“Throughout the process of this nearly four-month long investigation, we have cooperated and patiently awaited its outcome. To say we are disappointed in its findings, which do not include any incontrovertible or hard evidence of deliberate deflation of footballs at the AFC Championship Game, would be a gross understatement,” Kraft said, according to the NFL.

While Brady has yet to respond to the report, his father told USA Today

I don't have any doubt about my son's integrity — not one bit. In this country, you're innocent until proven guilty. It just seems Tommy is now guilty until proven innocent ... This thing is so convoluted ... They say that possibly — possibly — he was aware of this. The reality is if you can't prove he did it, then he's innocent, and lay off him. That's the bottom line.

Multiple people have gone to Twitter with their accusations and frustration.

Now that the findings are out, what’s next? Alex Covone of Insider Sports Network said based on the findings, McNally, Jastremski, and Brady could all face disciplinary action. But how severe?

“Could we see a fine, or perhaps could we witness NFL icon Brady watching the season opener rather than playing in it?” Mr. Covone asked.

You've read  of  free articles. Subscribe to continue.

Dear Reader,

About a year ago, I happened upon this statement about the Monitor in the Harvard Business Review – under the charming heading of “do things that don’t interest you”:

“Many things that end up” being meaningful, writes social scientist Joseph Grenny, “have come from conference workshops, articles, or online videos that began as a chore and ended with an insight. My work in Kenya, for example, was heavily influenced by a Christian Science Monitor article I had forced myself to read 10 years earlier. Sometimes, we call things ‘boring’ simply because they lie outside the box we are currently in.”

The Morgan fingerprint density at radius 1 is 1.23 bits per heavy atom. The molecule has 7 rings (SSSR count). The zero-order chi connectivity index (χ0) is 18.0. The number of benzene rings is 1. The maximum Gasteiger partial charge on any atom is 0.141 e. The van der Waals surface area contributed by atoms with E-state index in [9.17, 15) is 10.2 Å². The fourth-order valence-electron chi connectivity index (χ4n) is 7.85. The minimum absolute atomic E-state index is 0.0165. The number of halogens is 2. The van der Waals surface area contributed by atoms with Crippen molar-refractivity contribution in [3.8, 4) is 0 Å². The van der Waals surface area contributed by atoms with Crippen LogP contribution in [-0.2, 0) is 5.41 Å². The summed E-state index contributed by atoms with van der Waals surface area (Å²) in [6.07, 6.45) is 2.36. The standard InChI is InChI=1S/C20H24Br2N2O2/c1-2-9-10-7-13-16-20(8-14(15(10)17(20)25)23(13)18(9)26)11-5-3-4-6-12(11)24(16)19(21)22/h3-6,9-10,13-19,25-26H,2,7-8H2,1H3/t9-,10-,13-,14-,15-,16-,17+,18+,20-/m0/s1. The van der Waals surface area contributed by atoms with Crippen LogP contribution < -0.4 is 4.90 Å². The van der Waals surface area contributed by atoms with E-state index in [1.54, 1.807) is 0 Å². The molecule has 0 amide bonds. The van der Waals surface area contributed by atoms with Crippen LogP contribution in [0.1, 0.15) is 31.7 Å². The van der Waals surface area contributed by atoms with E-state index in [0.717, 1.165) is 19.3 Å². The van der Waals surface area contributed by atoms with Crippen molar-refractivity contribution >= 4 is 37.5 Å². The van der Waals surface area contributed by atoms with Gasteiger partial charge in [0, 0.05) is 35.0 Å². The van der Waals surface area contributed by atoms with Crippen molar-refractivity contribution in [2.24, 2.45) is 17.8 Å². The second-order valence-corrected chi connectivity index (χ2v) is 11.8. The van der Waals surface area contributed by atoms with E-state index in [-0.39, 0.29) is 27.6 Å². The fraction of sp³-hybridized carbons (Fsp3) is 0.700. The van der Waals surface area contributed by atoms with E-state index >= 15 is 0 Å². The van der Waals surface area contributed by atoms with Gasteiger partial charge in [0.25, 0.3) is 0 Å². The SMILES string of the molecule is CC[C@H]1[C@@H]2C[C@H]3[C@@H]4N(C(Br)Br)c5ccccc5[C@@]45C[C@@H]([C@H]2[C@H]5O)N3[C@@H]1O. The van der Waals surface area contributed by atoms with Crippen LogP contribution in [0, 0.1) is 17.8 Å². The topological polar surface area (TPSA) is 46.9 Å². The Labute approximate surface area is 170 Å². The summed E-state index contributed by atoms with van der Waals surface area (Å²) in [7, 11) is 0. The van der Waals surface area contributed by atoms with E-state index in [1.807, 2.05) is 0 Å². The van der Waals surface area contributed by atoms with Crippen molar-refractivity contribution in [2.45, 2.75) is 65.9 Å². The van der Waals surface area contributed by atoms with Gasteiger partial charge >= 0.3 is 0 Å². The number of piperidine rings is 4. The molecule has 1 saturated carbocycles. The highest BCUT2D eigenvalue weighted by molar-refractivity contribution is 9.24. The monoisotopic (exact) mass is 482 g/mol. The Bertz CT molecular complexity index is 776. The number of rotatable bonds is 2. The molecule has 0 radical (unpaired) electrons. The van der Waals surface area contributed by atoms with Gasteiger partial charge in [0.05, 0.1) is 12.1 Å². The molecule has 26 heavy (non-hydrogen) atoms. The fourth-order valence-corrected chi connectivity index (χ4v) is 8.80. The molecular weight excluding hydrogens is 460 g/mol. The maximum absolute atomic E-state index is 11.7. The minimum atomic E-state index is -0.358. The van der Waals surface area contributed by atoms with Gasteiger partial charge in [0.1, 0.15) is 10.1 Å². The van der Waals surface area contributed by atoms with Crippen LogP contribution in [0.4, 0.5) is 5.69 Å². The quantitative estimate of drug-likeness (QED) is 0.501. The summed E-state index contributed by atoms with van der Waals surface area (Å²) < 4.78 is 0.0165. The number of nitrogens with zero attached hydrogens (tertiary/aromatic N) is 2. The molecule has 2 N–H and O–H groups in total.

If you were to come up with a punchline to a joke about the Monitor, that would probably be it. We’re seen as being global, fair, insightful, and perhaps a bit too earnest. We’re the bran muffin of journalism.

But you know what? We change lives. And I’m going to argue that we change lives precisely because we force open that too-small box that most human beings think they live in.

The Monitor is a peculiar little publication that’s hard for the world to figure out. We’re run by a church, but we’re not only for church members and we’re not about converting people. We’re known as being fair even as the world becomes as polarized as at any time since the newspaper’s founding in 1908.

We have a mission beyond circulation, we want to bridge divides. We’re about kicking down the door of thought everywhere and saying, “You are bigger and more capable than you realize. And we can prove it.”

If you’re looking for bran muffin journalism, you can subscribe to the Monitor for $15. You’ll get the Monitor Weekly magazine, the Monitor Daily email, and unlimited access to

QR Code to Deflategate report: Tom Brady knew about under-inflated footballs
Read this article in
QR Code to Subscription page
Start your subscription today